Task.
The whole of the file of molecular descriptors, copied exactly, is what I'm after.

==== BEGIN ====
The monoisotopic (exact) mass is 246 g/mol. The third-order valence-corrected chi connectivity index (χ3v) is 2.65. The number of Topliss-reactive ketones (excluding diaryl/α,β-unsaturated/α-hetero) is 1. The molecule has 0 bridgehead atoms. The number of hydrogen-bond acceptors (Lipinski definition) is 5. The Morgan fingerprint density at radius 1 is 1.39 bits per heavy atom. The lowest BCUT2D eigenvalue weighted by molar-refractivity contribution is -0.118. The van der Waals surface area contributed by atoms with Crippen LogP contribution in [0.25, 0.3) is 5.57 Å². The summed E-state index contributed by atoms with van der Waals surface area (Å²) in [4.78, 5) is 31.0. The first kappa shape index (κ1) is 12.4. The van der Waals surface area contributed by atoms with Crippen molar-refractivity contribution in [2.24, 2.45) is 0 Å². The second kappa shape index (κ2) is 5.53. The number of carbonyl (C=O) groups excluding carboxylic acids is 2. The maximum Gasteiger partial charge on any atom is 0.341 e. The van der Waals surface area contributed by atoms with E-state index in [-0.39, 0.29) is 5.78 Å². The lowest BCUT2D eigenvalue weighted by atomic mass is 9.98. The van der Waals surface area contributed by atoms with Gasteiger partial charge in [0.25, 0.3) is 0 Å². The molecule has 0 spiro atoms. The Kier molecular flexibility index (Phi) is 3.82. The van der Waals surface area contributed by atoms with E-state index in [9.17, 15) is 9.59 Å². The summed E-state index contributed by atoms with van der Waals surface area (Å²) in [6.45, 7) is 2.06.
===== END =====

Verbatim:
The monoisotopic (exact) mass is 246 g/mol. The third-order valence-corrected chi connectivity index (χ3v) is 2.65. The number of Topliss-reactive ketones (excluding diaryl/α,β-unsaturated/α-hetero) is 1. The molecule has 0 bridgehead atoms. The number of hydrogen-bond acceptors (Lipinski definition) is 5. The Morgan fingerprint density at radius 1 is 1.39 bits per heavy atom. The lowest BCUT2D eigenvalue weighted by molar-refractivity contribution is -0.118. The van der Waals surface area contributed by atoms with Crippen LogP contribution in [0.25, 0.3) is 5.57 Å². The summed E-state index contributed by atoms with van der Waals surface area (Å²) in [4.78, 5) is 31.0. The first kappa shape index (κ1) is 12.4. The van der Waals surface area contributed by atoms with Crippen molar-refractivity contribution in [2.24, 2.45) is 0 Å². The second kappa shape index (κ2) is 5.53. The number of carbonyl (C=O) groups excluding carboxylic acids is 2. The maximum Gasteiger partial charge on any atom is 0.341 e. The van der Waals surface area contributed by atoms with E-state index in [-0.39, 0.29) is 5.78 Å². The lowest BCUT2D eigenvalue weighted by atomic mass is 9.98. The van der Waals surface area contributed by atoms with Gasteiger partial charge in [0.25, 0.3) is 0 Å². The molecule has 0 spiro atoms. The Kier molecular flexibility index (Phi) is 3.82. The van der Waals surface area contributed by atoms with E-state index in [9.17, 15) is 9.59 Å². The summed E-state index contributed by atoms with van der Waals surface area (Å²) in [6.45, 7) is 2.06.